Whether you are building a machine learning model for research or for a business function, the whole of point of creating a model is to perform inference. Currently, TensorRT provides the most performant way to achieve just that. And TensorRT 8 takes it to the next level. In this article you will discover the latest capabilities of TensorRT8.
When you create and train a machine learning model, your model can technically perform inference. But chances are it is far from being optimized for inference. Depending on the framework you use sometimes this difference can be hidden from you for simplification, or it can be more explicit.
TensorRT 8 comes with pretty significant advancements over the existing TensorRT 7. Let’s unfold 3 major advancements and what they mean for you.
Quantization Aware Training
Quantization in machine learning is not a new concept. It is overall a good practice and in many cases it is necessary to certain extend to achieve significant speed gains as well as achieving much lower memory footprint.
In the common approach to quantization, which is also called Post Training Quantization, or PQT for short, could mean significant loss in accuracy depending on your machine learning model. Depending on your use case this loss in accuracy can be okay, if loss in accuracy is not at a critical level and maybe keeping a small memory footprint or having a faster execution time is more critical for your application.
With Quantization Aware Training, what you do is to partially include the quantization step within training. I am saying partially included, because what you include is a separate Quantize-Dequantize step within your training. You do not have to start traning a model from scratch and if you have a trained model, you can train it one more time with the Quantization Toolkit. As a result of this you will still keep your FP32 precision in your model initially. However when you perform the quantization, the weights of your model will adapt much better to quantization as they previously been “fake quantized”. This way in many cases you can attain the initial level of accuracy with an INT 8 precision, rather than FP32. Which is basically getting the best of both worlds, all the benefits of quantization for your memory and speed considerations with almost none of the accuracy loss.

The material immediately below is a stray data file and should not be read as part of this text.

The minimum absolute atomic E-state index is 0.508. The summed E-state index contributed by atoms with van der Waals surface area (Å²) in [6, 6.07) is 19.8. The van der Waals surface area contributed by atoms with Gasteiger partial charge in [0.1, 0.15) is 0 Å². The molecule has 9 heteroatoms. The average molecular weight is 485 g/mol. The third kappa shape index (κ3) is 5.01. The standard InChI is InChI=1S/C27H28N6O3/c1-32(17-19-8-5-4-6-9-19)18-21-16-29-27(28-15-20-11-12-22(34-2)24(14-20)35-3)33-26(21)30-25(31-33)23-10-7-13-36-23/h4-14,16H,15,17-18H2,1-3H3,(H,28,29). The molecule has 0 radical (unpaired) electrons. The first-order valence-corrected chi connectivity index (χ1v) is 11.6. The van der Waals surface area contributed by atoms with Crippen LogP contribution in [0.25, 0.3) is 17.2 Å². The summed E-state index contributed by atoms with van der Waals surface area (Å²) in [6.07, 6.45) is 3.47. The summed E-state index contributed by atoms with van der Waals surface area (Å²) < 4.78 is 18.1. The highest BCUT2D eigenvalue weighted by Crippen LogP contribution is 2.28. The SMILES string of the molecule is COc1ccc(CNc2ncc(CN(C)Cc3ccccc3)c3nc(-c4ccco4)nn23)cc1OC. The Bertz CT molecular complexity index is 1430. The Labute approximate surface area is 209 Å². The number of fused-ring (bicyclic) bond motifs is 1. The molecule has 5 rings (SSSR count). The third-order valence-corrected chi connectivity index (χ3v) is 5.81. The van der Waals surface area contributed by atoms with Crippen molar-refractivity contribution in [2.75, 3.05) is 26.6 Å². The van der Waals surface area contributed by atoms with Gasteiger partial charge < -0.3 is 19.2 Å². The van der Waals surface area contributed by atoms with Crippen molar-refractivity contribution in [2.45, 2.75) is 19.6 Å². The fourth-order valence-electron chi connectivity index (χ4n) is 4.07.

Sparsity Support for Ampere GPUs
This advancement does not apply to all GPUs. And this is for a good reason. Ampere generation GPUs have something that others don’t. It is called sparse kernels. These sparse kernels target a very common problem in machine learning. The problem is that a significant percentage of your operations don’t actually need to be calculated.
Imagine that you have to multiply thousands of numbers with with pen and paper. But when you look at the paper, you see that there are a lot of complex numbers that have to be multiplied by zero. Your first instinct in this case would be to not calculate the zero multiplications, but simply to write zero right next to them.
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This is almost the exact problem we want to solve, but for a machine learning model. How do you tell a GPU to ignore the right calculations, that include multiplying zeros or numbers very close to zeros in a systematic way?